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Mount Trumbull Wilderness

General Location Maps Contacts Area Management Wilderness Laws Trip Planning
Photograph taken in  the Mount Trumbull Wilderness

Introduction

The United States Congress designated the Mount Trumbull Wilderness (map) in 1984 and it now has a total of 7,880 acres. All of this wilderness is located in Arizona and is managed by the Bureau of Land Management.

Description

Just north of the Grand Canyon and Mount Logan Wilderness, located at the southern end of the Uinkaret Plateau, Mount Trumbull is a large, basalt-capped mesa rising from about 5,400 feet to 8,028 feet. Steep south and west slopes are dominated by piƱon and juniper with cliff rose, manzanita, silktassel, and shrub live oak. You may see groves of aspen and Gambel oak with big sage, agave, and cactus lower down. On top of this plateau is a pristine forest of ponderosa pine that has never felt the logger's saw.

Mule deer, Kaibab squirrels, coyotes, bobcats, mountain lions, jackrabbits, skunks, porcupines, big brown bats, and other smaller mammals inhabit the area. Wild turkeys, hawks, owls, and other birds are abundant. Close to the ground many lizards, skinks, and snakes slither and scamper, among them the western diamondback rattler.

The Mount Trumbull Trail climbs about five miles round-trip to the summit. The trail fades out as you near the top, so bring a map and compass to reach the northern rim of the mountain where you will see superb views of the region to the north, west and east as far away as 90 miles. Not far from the base of the mountain at Nixon Flat and near the Mt. Trumbull Trailhead, potable water is usually available.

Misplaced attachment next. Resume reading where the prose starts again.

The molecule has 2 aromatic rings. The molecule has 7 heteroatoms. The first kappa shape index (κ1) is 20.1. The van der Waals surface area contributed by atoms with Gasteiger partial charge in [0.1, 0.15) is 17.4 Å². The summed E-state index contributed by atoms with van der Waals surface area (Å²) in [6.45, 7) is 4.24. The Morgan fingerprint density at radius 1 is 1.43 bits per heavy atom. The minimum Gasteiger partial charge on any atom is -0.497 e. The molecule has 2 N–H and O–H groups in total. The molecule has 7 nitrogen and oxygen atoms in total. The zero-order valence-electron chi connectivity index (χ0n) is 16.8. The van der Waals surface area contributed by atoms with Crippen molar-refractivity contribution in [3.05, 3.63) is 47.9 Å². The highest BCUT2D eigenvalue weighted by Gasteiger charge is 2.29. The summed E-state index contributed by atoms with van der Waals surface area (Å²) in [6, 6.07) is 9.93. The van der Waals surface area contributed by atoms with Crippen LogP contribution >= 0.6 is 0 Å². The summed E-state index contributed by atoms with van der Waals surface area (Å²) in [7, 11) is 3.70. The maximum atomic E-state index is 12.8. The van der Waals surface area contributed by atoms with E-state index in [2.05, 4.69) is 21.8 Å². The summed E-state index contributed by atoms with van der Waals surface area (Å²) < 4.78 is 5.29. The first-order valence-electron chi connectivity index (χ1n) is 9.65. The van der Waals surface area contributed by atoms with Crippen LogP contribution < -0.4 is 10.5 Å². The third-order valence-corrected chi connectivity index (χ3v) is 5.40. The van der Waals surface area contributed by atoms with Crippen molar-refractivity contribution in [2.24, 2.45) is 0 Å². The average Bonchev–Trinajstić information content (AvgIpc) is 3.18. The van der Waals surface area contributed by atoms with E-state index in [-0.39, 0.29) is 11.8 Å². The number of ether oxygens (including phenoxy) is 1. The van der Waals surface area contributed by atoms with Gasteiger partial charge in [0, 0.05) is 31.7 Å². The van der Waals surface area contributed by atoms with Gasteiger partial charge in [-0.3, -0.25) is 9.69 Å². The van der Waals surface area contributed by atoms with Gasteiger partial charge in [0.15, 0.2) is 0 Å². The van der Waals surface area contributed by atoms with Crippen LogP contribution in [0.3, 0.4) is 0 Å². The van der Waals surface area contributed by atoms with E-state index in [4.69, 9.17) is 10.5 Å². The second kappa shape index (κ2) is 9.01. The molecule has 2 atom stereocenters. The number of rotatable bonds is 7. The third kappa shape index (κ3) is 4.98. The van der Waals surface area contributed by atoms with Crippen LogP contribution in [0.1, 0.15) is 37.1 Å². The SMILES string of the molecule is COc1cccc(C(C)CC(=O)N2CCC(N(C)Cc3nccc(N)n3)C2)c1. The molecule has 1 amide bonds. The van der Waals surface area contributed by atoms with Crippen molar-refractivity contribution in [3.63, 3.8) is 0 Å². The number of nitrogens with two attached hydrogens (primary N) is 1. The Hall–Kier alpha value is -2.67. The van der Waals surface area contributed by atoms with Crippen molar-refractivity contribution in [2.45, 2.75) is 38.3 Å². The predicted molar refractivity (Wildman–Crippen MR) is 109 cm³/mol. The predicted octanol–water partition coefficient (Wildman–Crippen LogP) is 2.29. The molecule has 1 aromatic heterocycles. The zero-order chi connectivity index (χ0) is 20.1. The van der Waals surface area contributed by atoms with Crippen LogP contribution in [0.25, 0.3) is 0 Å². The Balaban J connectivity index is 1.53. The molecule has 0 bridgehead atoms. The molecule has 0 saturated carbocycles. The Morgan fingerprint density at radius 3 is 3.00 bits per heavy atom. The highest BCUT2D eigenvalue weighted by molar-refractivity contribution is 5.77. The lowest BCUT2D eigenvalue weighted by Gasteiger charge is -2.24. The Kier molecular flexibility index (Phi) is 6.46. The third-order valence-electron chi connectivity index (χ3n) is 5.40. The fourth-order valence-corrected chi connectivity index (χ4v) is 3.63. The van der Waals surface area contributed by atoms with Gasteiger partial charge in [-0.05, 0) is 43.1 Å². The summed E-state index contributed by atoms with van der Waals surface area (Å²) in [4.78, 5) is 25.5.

Climate in the Arizona mountains varies greatly with elevation. The higher elevations generally receive much more precipitation and much cooler temperatures than the lower elevations. Summers at the high elevations bring warm daytime temperatures with cool nights. Low elevations often experience very hot summer temperatures. Afternoon thunderstorms are common in the summer. The winter and early spring months bring snow and sometimes cold temperatures to the highest elevations but frequent clear, sunny days. Winter brings moderate temperatures to the low elevations - a great time to recreate in these snow free areas - allowing both winter and summer type activities within very short distances.

Planning to Visit the Mount Trumbull Wilderness?

Leave No Trace

How to follow the seven standard Leave No Trace principles differs in different parts of the country (desert vs. Rocky Mountains). Click on any of the principles listed below to learn more about how they apply in the Mount Trumbull Wilderness.
  1. Plan Ahead and Prepare
  2. Travel and Camp on Durable Surfaces
  3. Dispose of Waste Properly
  4. Leave What You Find
  5. Minimize Campfire Impacts
  6. Respect Wildlife
  7. Be Considerate of Other Visitors
For more information on Leave No Trace, Visit the Leave No Trace, Inc. website.